If you’re looking to build a collection of bodybuilding books, then Schwarzenegger’s The New Encyclopaedia of Modern Bodybuilding simply must become a part of your library. It’s the most popular book about bodybuilding, and it’s actually quite insightful to the sport of bodybuilding.
Perhaps because it’s written by Arnold Schwarzenegger (a huge celebrity), this book has a polarizing effect on the strength-training community. You either love it or you hate it.
Some people find the training routines to be specifically for steroid abusers and of little use to natural lifters. Controversy aside, Schwarzenegger’s bible of bodybuilding contains useful information about competitive bodybuilding, sculpting the ideal physique and mitigating sport-related injuries.
You also get Arnold’s tips, tricks and motivational monologues peppered throughout the entire volume of this massive 800-page tome.
Beginners who are interested in learning more about weightlifting history and veterans who want a point of comparison will find this book useful, and it certainly makes for a great conversation starter near the plate rack.
7. The Poliquin Principles: Successful Methods for Strength and Mass Development
This book is aimed at bodybuilding athletes who want to take their strength training to the next level and bulk up to beast mode. It was written by Charles Poliquin, who was a Canadian trainer for the nation’s Olympic powerlifting team and several NHL teams.
The Poliquin Principles focuses specifically on muscular hypertrophy, a form of training that produces massive muscle growth, not necessarily muscular strength.
If physique is your main bodybuilding goal, then the information in this book will be of significant use to you. This book was first written in 1997 and some of the information and the layout of the exercise illustrations are understandably a bit dated.
However, the knowledge is sound. It’s just specifically geared to a certain type of weightlifter – one who is willing to train with intense exercise variations, vein-popping super sets and delve into near-madness to achieve godlike gains.
8. High-Intensity Training the Mike Mentzer Way
Considered the antithesis of Arnold Schwarzenegger’s bodybuilding book, Mike Mentzer’s training guide is all about high intensity interval training or HIT. The Mike Mentzer Way burns more calories, burns more fat, and boosts oxygen levels in a shorter amount of time than traditional weight lifting techniques. Mike Mentzer might be on to something here.
After all, he was the first man to receive a perfect score in the Mr. Universe competition. The techniques in this book are certainly different. Mentzer encourages you to take shorter, more intense repetitions and longer periods of rest. One highlight of the book is that Mentzer provides alternate exercises if the one he has prescribed is beyond your skill level.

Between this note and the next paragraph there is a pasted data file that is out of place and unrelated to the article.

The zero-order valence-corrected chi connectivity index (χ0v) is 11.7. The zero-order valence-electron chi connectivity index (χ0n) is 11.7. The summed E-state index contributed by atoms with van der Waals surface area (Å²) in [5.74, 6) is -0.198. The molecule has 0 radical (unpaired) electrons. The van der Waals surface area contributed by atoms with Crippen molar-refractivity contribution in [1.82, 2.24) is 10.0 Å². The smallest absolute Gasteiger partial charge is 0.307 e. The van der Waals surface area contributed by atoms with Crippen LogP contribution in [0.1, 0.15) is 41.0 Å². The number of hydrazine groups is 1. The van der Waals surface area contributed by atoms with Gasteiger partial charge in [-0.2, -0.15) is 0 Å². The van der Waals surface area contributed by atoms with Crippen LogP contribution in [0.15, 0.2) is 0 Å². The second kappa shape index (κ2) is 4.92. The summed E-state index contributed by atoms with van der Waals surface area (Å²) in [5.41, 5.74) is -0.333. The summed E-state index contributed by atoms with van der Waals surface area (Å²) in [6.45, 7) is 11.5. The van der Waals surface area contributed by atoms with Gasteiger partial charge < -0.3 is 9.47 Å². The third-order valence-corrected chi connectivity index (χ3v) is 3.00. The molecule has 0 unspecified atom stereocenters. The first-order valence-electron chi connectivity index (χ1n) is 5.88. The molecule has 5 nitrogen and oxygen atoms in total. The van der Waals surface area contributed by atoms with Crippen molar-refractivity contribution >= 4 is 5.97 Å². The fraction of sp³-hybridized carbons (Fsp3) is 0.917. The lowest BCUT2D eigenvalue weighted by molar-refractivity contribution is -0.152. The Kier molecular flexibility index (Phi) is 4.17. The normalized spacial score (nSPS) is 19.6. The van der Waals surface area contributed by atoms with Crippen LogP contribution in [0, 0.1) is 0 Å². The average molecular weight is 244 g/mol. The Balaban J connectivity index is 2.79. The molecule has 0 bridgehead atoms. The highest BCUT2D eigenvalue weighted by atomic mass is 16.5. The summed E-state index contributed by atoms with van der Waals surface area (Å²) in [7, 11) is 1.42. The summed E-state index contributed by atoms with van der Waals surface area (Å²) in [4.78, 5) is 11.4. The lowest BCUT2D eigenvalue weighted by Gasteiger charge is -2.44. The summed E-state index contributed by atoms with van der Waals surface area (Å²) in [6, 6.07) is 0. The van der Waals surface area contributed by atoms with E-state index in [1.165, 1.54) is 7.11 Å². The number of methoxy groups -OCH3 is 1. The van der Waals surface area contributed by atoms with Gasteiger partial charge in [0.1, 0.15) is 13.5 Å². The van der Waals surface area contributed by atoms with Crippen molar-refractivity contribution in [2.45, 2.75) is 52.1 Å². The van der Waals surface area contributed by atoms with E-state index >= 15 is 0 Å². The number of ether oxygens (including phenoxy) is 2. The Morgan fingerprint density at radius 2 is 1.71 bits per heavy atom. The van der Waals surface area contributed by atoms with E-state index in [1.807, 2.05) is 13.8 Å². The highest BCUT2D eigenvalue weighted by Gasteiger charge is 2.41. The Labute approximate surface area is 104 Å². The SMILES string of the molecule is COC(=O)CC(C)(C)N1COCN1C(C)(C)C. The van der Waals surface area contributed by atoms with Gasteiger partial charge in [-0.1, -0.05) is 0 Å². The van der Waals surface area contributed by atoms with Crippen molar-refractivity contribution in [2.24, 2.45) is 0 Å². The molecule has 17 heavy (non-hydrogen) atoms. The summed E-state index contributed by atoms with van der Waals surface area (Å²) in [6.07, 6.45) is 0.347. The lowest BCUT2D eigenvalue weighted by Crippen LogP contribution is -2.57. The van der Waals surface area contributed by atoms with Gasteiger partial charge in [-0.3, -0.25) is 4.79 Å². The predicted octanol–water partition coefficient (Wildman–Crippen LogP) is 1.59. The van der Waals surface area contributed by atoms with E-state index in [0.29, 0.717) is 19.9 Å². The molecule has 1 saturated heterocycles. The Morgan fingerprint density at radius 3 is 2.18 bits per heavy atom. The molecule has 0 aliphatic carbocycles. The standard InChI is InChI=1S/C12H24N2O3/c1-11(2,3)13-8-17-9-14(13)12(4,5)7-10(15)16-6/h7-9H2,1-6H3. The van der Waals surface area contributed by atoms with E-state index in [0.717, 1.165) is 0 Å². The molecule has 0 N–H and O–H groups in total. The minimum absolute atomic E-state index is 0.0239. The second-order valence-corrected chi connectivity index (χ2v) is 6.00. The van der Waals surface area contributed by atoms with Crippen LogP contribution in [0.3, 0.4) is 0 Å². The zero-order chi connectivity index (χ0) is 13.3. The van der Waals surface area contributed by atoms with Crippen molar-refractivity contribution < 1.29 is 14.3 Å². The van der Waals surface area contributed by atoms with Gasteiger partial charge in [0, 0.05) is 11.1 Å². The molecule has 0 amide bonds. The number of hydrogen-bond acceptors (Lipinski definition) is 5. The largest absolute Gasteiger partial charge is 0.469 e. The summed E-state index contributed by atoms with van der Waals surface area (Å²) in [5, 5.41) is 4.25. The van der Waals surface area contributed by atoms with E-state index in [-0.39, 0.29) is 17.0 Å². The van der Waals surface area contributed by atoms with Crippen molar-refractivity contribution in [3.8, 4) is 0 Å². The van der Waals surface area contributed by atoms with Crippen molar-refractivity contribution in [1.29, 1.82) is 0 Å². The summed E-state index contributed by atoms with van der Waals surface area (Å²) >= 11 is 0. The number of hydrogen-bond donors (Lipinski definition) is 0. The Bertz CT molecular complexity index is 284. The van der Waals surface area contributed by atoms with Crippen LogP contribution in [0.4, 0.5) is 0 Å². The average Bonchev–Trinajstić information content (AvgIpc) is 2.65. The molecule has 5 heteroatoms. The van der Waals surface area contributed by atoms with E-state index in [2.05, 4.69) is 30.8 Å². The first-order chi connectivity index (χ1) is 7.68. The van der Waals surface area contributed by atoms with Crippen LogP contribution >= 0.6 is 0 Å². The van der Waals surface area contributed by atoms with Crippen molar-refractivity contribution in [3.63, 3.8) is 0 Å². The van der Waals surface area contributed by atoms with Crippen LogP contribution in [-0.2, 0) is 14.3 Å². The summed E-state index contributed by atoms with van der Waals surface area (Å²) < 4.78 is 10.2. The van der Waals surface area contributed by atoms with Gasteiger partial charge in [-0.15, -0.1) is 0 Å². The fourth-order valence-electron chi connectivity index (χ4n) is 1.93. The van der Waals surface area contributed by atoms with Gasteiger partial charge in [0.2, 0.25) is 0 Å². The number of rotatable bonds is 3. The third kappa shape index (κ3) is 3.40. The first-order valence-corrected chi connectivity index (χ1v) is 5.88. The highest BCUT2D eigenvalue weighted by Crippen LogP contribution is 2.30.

This book mainly contains philosophies and exercise routines for the advanced bodybuilder who wants maximum size and strength in the least amount of time, someone who is willing to thumb their nose at conventional wisdom and try something different.
Mike Mentzer might owe most of his gains to phenomenal genetics, but his HIT method is worth trying out if you want to break through a plateau or push yourself to the limits.
9. Bigger Leaner Stronger: The Simple Science of Building the Ultimate Male Body
The cover of this book might already be grafted onto your subconscious because it’s the number one best-selling bodybuilding books on the market. The goal of Bigger, Leaner, Stronger is to eliminate misconceptions and unnecessary techniques that surround your strength-training and fitness goals. Michael Matthews is anti-super set, anti-supplement, and anti-cardio.
This book focuses on a handful of bodybuilding exercises that when done properly will show phenomenal results in record time. It talks about self-discipline yet doesn’t believe in restricting your diet. Matthews encourages you to throw away your supplements, only to offer you his own brand of supplements in the last chapter of the book.
In fact, this book is all about the sale. Bigger, Leaner, Stronger promises that you can have it all for less than you think, but rarely rises above the general bodybuilding knowledge that can be found in other books.
The saving grace of this book is that it takes away all the guesswork of bodybuilding and streamlines every aspect of the process.
10. Strength Training Anatomy, 3rd Edition
Here’s a bodybuilding best-seller that combines 600+ amazing illustrations, timeless strength-building advice, and tons of gym exercises, all in the same place.
If this book had more bodybuilding information, then it would be a university textbook. Strength Training Anatomy is for the thinking weightlifter who wants to delve into the mechanics of bodybuilding in order to pluck out some true gems of strength-building knowledge. There is an emphasis on free weight exercises in this book.
So, if you were looking for Smith machine techniques, then you’ll be disappointed. That’s the only reason this book doesn’t rank higher on the list of the 10 best bodybuilding books. Delavier’s writing style is clear and concise.
The book is laid out and arranged according to body part. So, if you have a special desire to get that rounded curve on the short head bicep muscle, you can easily find that muscle group and plenty of exercises that will help you receive the desired result.